From top: Cllr Hugh McElvaney; Cllr Joe O’Donnell; Anne-Marie McNally
Tackling low standards in high places.
Will the government choose party politics over the implementation of a real solution?
Anne-Marie McNally writes:
If it walks like a duck, quacks like a duck then it must be…..a goat. Right?! Well if you are to look at Irish political discourse in the past 48 hours then you could be forgiven for assuming so.
On Monday night the nation sat with bated breath (I may be exaggerating slightly so chill out in the comments) and waited for the much anticipated RTÉ Investigates programme into dodgy local politics in Ireland.
The programme focussed in on the almost ludicrous shenanigans of local councillors but it’s also worth remembering that a brief mention was given at the top of the programme to a number of TDs who had under-declared their assets on the register of interests.
They had ‘forgotten’ to do so it seems. Funnily enough, as soon as RTÉ mooted its impending programme those same TDs suddenly remembered and appropriate declarations were made. Go figure.
So Monday night we sat and watched as elected officials offered to trade services for payments. Decisions regarding vital topics such as planning were being offered for financial reward –in one case “ten grand – a nice little figure.” We watched, we tut-tutted, we wrung the hands and we shouted things at the telly. If twitter and Facebook are anything to go by, we did so collectively, as a nation.
Let’s call a spade a spade here. Offering to skew a political decision for financial gain is corruption. It is an illegal act. To engage in same is to break the law and to fundamentally undermine the democratic system thereby making you unfit for elected office.
Yet we are still hesitant in public discourse to use words like corrupt or corruption. This morning’s reporting of the issues raised by the programme spoke in terms of ‘breaches of standards in public office’ and ‘possible illegality’.
It speaks volumes that on foot of the programme airing not one of the Councillors featured engaging in these acts has actually resigned from public office (at the time of writing). That you could actually have the gall to hold onto your public office after knowing the nation watched you engaging in those acts is breath-taking but unfortunately not surprising.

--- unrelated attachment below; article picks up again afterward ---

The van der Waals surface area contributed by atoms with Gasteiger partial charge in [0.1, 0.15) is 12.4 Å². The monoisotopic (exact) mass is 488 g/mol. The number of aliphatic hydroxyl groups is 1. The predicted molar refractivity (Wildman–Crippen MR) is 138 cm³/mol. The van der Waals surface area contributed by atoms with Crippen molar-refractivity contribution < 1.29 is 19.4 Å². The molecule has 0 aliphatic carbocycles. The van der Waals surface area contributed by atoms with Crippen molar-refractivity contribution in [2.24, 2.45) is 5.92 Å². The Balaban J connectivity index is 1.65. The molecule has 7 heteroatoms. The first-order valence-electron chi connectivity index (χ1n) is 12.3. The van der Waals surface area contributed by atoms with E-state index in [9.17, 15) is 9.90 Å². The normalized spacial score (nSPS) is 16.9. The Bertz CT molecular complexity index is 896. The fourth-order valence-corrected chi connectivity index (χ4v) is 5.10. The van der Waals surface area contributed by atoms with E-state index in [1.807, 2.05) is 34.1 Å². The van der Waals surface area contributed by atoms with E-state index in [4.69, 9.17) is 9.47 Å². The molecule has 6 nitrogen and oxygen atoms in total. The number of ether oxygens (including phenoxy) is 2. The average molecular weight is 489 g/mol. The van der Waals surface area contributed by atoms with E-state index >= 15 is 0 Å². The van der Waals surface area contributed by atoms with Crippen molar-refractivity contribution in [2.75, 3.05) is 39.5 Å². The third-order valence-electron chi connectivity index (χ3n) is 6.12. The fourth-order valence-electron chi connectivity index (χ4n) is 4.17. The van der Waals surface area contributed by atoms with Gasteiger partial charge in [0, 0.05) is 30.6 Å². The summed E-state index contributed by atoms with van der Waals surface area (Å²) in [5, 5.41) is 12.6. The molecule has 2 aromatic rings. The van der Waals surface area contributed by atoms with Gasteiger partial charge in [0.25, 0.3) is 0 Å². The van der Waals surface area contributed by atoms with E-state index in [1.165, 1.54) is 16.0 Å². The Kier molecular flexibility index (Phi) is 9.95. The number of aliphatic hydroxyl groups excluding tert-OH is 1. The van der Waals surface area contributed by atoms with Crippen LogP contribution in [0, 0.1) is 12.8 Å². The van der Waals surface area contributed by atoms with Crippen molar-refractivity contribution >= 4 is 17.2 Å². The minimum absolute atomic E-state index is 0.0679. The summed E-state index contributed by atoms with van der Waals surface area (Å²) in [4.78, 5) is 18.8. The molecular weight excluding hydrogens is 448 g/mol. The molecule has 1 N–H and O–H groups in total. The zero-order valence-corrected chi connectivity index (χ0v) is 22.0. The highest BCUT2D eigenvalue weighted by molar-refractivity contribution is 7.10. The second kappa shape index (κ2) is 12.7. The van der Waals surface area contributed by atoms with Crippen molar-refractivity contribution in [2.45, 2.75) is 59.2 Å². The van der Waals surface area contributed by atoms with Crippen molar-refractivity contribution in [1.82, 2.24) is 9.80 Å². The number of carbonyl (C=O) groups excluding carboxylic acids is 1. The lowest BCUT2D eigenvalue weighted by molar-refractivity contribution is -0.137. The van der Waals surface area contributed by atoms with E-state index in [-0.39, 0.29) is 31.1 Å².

The general consensus is that these things come and go; ‘ah it’s a storm that’ll blow over’ being the generally held opinion of those who have brass necks. And why wouldn’t they assume that opinion when they are fully aware that the mechanisms of the State to actually penalise them for such acts are wholly insufficient and when those acts are not even termed as ‘corrupt’ when being discussed in the public domain?
The laissez-faire culture we adopt in relation to corruption – or whatever more asinine term you want to apply to it – is an enabler for those who have spent their political life in the nudge-nudge, wink-wink territory that is so synonymous with Irish life. But it has to stop.
Public engagement in the democratic process is vital – without it we are a democracy in name only however it is unfair and impractical to ask citizens to engage in a democratic process that they simply cannot or will not trust. Legislators have a duty to craft a democracy which brings people into the system rather than shutting them out.
Enda and the rest of the Government TDs and those before them can point to various bits of inadequate legislation and disjointed and fragmented bodies and agencies – but they cannot point to a real and meaningful solution or to any evidence that the current regime has been successful in stamping inherent corruption from Irish political life.
Tonight in the Dáil, at roughly 9pm, there will be a vote on the Social Democrats proposal to establish a one-stop shop, with full investigative and enforcement powers to tackle corruption. The very thing that SIPO officials, and so many commentators say is needed – an Independent Anti-Corruption Agency.
Tune in and watch how many, from either side of the house will choose party politics over the implementation of a real solution to the toxic political culture that pervades our democracy. Then remember that vote when watching the next RTÉ Investigates and wringing your hands – because trust me, there will be another one…and another one after that too unless the lip service stops and the solutions begin.
Anne-Marie McNally is a political and media strategist working with Catherine Murphy TD and will be a candidate for the Social Democrats in the forthcoming General Election. Follow Anne-Marie on Twitter: @amomcnally